On 6 April 2012, Singapore Airlines phased out the last 747 in its fleet after 40 years of service. A final round-trip commemorative flight was operated from Singapore to Hong Kong with flight numbers SQ747 and SQ748 respectively. As well as an extended flying time, special meals, performances and inflight celebrations, passengers were given well stocked 747 goody bags.

The airline announced that it will end the world's longest nonstop flights from Singapore to both Newark and Los Angeles from 23 November 2013 and 20 October 2013, respectively. However, Los Angeles will continue to be served from Singapore via Tokyo-Narita.[19]

Airbus A380[edit]

On 29 September 2000, SIA announced an order for up to 25 Airbus A3XX (as the A380 was known at the time). The US$8.6 billion order comprised a firm order of 10 aircraft, with options on another 15 airframes.[20] The order was confirmed by Singapore Airlines on 12 July 2001. In January 2005, the airline unveiled the slogan "First to Fly the A380 – Experience the Difference in 2006", to promote itself as the first airline to take delivery of the A380-800, which was expected to take place in the second quarter of 2006.[21] In June 2005, Airbus confirmed that due to unforeseen technical problems, initial deliveries of the Airbus A380 would be delayed by up to six months,[22] with the first delivery now slated for November 2006. The announcement was met with fury by SIA's Chief Executive Officer, Chew Choon Seng, who threatened to sue Airbus, saying: "Airbus took some time to acknowledge the delay in the timetable for the A380's entry into service...I would have expected more sincerity."[23]

Singapore Airlines Airbus A380 taking off at Zürich Airport in March 2011.

He further stated that SIA will be turning its attention to Boeing instead, since it would be receiving the Boeing 777-300ER before the A380. Nevertheless, SIA has indicated that this would not affect its promotional campaign. In February 2006, the first A380 in full Singapore Airlines livery was flown to Singapore, where it was displayed at Asian Aerospace 2006. On 14 June 2006, Singapore Airlines placed an initial order for the Boeing 787 Dreamliner as part of its future aircraft expansion. The order consisted of 20 787-9s and rights for 20 more. This order came one day after Airbus announced that the A380 Superjumbo would be delayed by another 6 months. A third delay was announced on 3 October 2006, pushing the initial delivery of the first A380 to October 2007.[24]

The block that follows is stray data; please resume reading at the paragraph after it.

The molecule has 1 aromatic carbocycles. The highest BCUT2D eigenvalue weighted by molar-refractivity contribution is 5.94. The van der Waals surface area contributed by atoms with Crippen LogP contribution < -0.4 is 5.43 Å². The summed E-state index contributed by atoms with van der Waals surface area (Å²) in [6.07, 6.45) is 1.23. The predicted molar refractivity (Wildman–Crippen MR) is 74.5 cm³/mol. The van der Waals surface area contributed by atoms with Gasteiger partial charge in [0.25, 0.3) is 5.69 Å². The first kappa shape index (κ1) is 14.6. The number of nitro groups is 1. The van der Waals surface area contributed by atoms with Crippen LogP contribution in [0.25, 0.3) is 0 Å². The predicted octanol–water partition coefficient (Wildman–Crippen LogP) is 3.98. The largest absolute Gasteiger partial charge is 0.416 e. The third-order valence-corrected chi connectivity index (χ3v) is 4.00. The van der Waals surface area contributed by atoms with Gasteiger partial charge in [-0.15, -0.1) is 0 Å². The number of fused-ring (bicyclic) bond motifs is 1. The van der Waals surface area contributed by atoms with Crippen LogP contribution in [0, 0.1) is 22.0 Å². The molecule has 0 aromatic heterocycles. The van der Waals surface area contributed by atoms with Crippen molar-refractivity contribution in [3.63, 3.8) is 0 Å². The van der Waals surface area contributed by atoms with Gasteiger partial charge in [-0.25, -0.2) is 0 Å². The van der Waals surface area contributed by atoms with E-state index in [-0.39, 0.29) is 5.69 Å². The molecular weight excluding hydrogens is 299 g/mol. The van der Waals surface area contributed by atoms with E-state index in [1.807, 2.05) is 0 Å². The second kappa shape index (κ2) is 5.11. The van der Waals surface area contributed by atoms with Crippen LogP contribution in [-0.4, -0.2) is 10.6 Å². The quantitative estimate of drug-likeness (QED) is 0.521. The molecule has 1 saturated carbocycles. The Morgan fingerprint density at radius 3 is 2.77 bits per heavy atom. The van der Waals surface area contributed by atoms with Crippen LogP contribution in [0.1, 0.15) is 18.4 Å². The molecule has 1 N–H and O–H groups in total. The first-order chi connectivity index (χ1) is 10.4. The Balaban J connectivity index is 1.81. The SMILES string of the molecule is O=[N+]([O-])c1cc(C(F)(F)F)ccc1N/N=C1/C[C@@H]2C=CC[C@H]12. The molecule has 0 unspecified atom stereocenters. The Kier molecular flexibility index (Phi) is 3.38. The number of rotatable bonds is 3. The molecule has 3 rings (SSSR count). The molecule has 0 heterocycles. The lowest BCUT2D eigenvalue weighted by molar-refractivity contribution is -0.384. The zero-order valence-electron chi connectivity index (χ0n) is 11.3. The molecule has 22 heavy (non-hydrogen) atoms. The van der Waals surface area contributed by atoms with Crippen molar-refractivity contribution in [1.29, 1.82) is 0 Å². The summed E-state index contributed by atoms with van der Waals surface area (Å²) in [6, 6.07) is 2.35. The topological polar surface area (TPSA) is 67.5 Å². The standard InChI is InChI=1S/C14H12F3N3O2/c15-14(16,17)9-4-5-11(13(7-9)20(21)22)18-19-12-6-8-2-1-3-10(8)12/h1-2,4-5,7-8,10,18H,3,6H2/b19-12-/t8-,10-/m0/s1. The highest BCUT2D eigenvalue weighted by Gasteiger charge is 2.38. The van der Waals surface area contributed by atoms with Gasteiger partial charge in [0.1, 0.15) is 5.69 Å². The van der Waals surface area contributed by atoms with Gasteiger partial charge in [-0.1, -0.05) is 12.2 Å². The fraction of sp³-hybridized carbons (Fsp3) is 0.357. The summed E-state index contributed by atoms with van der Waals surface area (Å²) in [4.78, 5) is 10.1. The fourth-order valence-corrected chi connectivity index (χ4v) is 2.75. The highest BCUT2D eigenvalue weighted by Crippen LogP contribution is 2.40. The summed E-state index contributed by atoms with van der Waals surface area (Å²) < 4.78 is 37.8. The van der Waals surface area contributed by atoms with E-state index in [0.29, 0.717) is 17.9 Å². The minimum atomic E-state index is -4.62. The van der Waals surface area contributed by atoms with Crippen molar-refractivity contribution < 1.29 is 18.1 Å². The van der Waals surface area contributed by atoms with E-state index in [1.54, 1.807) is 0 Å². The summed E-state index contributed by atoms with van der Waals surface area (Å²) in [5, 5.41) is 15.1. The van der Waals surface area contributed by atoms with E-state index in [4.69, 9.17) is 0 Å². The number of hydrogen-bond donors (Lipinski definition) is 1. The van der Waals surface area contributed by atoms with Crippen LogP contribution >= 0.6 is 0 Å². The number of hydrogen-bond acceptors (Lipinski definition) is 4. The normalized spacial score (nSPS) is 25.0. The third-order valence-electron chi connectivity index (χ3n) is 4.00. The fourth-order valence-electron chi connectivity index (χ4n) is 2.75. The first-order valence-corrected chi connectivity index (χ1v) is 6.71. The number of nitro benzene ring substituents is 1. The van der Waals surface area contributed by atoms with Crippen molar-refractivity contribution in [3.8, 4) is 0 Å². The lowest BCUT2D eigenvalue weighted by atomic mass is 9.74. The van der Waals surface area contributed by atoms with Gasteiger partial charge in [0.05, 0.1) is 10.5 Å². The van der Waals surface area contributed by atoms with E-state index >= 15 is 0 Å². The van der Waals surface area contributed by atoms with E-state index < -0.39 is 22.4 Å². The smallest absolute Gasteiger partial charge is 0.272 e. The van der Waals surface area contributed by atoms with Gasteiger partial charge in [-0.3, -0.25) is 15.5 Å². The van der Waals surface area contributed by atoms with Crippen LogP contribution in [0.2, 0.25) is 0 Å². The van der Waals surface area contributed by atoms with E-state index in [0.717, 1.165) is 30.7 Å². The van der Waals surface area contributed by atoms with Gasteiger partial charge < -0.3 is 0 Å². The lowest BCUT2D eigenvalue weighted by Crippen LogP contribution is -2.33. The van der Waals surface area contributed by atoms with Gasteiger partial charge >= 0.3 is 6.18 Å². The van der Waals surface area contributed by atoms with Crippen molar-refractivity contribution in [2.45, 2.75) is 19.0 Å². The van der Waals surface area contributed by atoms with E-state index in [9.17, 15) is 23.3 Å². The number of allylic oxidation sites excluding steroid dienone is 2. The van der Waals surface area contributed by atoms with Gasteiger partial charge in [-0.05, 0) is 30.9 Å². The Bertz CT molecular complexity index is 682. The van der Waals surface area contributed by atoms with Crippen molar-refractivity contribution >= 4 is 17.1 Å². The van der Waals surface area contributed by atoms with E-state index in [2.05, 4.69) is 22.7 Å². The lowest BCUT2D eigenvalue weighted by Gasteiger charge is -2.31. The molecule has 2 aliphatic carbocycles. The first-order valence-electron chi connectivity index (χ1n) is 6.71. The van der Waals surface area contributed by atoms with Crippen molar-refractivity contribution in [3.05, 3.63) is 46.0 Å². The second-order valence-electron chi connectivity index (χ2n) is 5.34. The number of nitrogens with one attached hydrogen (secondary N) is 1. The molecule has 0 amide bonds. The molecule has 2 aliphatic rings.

On 25 October 2007, the first commercial A380 service, SQ 380,[25] carried 455 passengers from Singapore to Sydney, touching down in Sydney Airport at 3:24 pm local time, where it received significant attention from the media.[26] The airline donated all revenue generated from the flight to three charities in a ceremony the next day in Sydney. SIA began regular services with the A380 on 28 October 2007.

Fleet reductions[edit]

On 16 February 2009 the airline announced that it would remove 17 aircraft from its operating fleet between April 2009 and March 2010, as part of a cost-saving initiative to help counter falling passenger and cargo demand, having originally planned to phase out only four aircraft. The airline stated that it could not rule out delaying deliveries on aircraft already ordered.[27][28]

Scoot[edit]

In May 2011, Singapore Airlines revealed plans to launch a low-fare airline subsidiary within a year. The wholly owned subsidiary, New Aviation, was incorporated on 17 June 2011 with an issued and paid up capital of S$1.[29]